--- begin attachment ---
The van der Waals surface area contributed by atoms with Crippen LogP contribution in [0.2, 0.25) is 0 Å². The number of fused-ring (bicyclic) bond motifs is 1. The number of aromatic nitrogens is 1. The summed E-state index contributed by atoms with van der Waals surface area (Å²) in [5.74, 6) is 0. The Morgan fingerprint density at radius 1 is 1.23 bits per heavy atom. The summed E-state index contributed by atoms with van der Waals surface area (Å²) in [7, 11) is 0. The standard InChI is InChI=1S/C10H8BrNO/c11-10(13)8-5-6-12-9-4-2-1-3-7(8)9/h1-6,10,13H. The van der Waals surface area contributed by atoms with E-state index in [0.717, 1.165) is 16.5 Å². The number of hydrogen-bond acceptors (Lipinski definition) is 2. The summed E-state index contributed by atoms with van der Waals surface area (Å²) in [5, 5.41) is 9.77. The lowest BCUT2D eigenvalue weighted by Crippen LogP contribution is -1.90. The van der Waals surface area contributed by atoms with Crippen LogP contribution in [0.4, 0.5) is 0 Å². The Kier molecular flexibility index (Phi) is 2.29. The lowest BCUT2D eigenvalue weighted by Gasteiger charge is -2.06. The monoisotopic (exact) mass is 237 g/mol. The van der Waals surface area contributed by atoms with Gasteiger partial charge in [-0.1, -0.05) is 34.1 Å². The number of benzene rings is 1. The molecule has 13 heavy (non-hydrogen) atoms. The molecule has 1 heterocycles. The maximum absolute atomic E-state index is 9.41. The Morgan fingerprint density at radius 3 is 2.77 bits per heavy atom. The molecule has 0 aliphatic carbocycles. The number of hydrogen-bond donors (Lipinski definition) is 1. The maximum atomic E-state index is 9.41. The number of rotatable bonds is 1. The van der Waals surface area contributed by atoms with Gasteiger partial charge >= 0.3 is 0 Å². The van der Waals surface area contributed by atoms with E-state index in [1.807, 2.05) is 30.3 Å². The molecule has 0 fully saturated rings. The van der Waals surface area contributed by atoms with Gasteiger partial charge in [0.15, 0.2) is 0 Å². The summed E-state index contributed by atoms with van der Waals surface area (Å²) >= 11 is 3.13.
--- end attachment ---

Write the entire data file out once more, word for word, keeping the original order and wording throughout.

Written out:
The van der Waals surface area contributed by atoms with Crippen LogP contribution in [0.2, 0.25) is 0 Å². The number of fused-ring (bicyclic) bond motifs is 1. The number of aromatic nitrogens is 1. The summed E-state index contributed by atoms with van der Waals surface area (Å²) in [5.74, 6) is 0. The Morgan fingerprint density at radius 1 is 1.23 bits per heavy atom. The summed E-state index contributed by atoms with van der Waals surface area (Å²) in [7, 11) is 0. The standard InChI is InChI=1S/C10H8BrNO/c11-10(13)8-5-6-12-9-4-2-1-3-7(8)9/h1-6,10,13H. The van der Waals surface area contributed by atoms with E-state index in [0.717, 1.165) is 16.5 Å². The number of hydrogen-bond acceptors (Lipinski definition) is 2. The summed E-state index contributed by atoms with van der Waals surface area (Å²) in [5, 5.41) is 9.77. The lowest BCUT2D eigenvalue weighted by Crippen LogP contribution is -1.90. The van der Waals surface area contributed by atoms with Crippen LogP contribution in [0.4, 0.5) is 0 Å². The Kier molecular flexibility index (Phi) is 2.29. The lowest BCUT2D eigenvalue weighted by Gasteiger charge is -2.06. The monoisotopic (exact) mass is 237 g/mol. The van der Waals surface area contributed by atoms with Gasteiger partial charge in [-0.1, -0.05) is 34.1 Å². The number of benzene rings is 1. The molecule has 13 heavy (non-hydrogen) atoms. The molecule has 1 heterocycles. The maximum absolute atomic E-state index is 9.41. The Morgan fingerprint density at radius 3 is 2.77 bits per heavy atom. The molecule has 0 aliphatic carbocycles. The number of hydrogen-bond donors (Lipinski definition) is 1. The maximum atomic E-state index is 9.41. The number of rotatable bonds is 1. The van der Waals surface area contributed by atoms with Gasteiger partial charge >= 0.3 is 0 Å². The van der Waals surface area contributed by atoms with E-state index in [1.807, 2.05) is 30.3 Å². The molecule has 0 fully saturated rings. The van der Waals surface area contributed by atoms with Gasteiger partial charge in [0.15, 0.2) is 0 Å². The summed E-state index contributed by atoms with van der Waals surface area (Å²) >= 11 is 3.13.